UFC fighter questions “racially motivated” outrage over assault on Covington

UFC Welterweight Randy “Rude Boy” Brown has recently shared his thoughts about the altercation between Jorge Masvidal and Colby Covington.

Jorge Masvidal and Colby Covington’s altercation is the hottest topic in the world of mixed martial arts. The two previously had a scheduled bout that went the distance at UFC 272. Covington won convincingly in spite of not showcasing much of a striking game.

In the fall out from the bout, the bad blood between the two got to an even higher level with Masvidal reportedly holding a grudge over the fact that Covington mentioned his kids.

It’s been reported that Masvidal broke Colby’s teeth and damaged his Rolex watch. But this is not the first time Masvidal assaulted another opponent. Backstage, during an event he headlined in a bout against Darren Till, Masvidal was giving an interview when Leon Edwards passed by and provoked him. Jorge then decided to walk right into Edwards and throw 3 punches directly at his face. This is the source of the infamous 3-piece and a soda reference.

At the time, Masvidal comically explained that he delivered a “three-piece and a soda” to Edwards. The expression would later become a fan-favorite quote from the MMA star.

However, at the time there were no major players condemning Masvidal for his behavior. The general consensus is that Jorge had already fought Covington and lost. And he had no business jumping Colby unnoticed like that.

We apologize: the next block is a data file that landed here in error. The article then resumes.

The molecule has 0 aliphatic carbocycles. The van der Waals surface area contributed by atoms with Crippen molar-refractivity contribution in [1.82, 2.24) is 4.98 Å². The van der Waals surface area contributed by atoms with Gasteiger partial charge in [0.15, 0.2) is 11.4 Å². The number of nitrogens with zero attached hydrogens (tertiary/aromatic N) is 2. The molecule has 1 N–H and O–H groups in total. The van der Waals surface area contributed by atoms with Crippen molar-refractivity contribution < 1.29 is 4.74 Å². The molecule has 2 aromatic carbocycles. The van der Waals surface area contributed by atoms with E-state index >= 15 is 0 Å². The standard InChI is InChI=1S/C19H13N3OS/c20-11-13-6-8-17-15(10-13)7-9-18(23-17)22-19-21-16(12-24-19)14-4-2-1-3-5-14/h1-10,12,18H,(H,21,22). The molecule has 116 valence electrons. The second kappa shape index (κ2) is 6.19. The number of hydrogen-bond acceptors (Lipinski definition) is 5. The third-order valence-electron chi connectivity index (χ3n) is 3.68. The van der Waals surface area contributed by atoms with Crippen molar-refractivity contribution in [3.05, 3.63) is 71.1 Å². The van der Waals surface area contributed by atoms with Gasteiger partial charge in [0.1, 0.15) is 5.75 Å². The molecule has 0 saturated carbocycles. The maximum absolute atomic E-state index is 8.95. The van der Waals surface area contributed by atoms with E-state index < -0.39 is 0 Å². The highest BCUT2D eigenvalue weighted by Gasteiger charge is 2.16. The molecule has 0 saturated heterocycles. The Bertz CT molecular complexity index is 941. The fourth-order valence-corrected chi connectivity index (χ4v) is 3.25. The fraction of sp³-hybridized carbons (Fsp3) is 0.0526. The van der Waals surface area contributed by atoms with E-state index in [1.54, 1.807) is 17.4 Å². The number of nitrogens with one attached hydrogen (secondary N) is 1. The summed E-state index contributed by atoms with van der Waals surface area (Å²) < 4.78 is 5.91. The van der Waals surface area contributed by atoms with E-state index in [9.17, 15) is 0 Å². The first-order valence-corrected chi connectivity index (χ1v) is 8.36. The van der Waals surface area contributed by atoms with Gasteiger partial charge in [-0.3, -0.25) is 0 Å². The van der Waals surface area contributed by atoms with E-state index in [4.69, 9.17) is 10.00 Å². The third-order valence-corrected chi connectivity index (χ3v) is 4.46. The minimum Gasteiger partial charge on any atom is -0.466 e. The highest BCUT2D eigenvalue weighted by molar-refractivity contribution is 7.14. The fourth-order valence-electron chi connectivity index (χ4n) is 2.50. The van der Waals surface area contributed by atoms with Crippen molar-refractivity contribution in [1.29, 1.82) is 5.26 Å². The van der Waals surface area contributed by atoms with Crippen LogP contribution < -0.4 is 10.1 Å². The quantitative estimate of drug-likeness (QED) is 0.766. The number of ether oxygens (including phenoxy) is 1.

According to UFC Welterweight Randy Brown, the criticism surrounding Masvidal’s most recent assault might be racially motivated.

On Twitter, Brown wrote.

“I guess “3-piece and a soda” is only cool when it happened to Leon. Why all this selective outrage?” Brown questioned the MMA fanbase.

“You can’t talk “street s**t” for “entertainment” purposes then be surprised when it comes to you in the streets.”



As a young man, Masvidal used to pride himself as being one of the best sucker punchers in Miami.

In an interview with Ariel Helwani, Masvidal spoke about the subject.

“I’m really known like in my area of Westchester, Miami Florida, I’m known like I’m one of the best sucker punchers in the business,” Masvidal told the MMA reporter.

Helwani then questioned Masvidal’s story.:

“Sucker punches? That’s not a good thing to be known for.” Helwani asked.

The MMA fighter then responded:

“Hell yeah, it is. In the street it is.”

“If you’re a real street dude you know that you don’t tell somebody ‘hey me and you, outside!” [because] you might get shot, you might get killed.”

“Because of that, you learn to have a really good sucker punch and a really good 50-yeard dash.”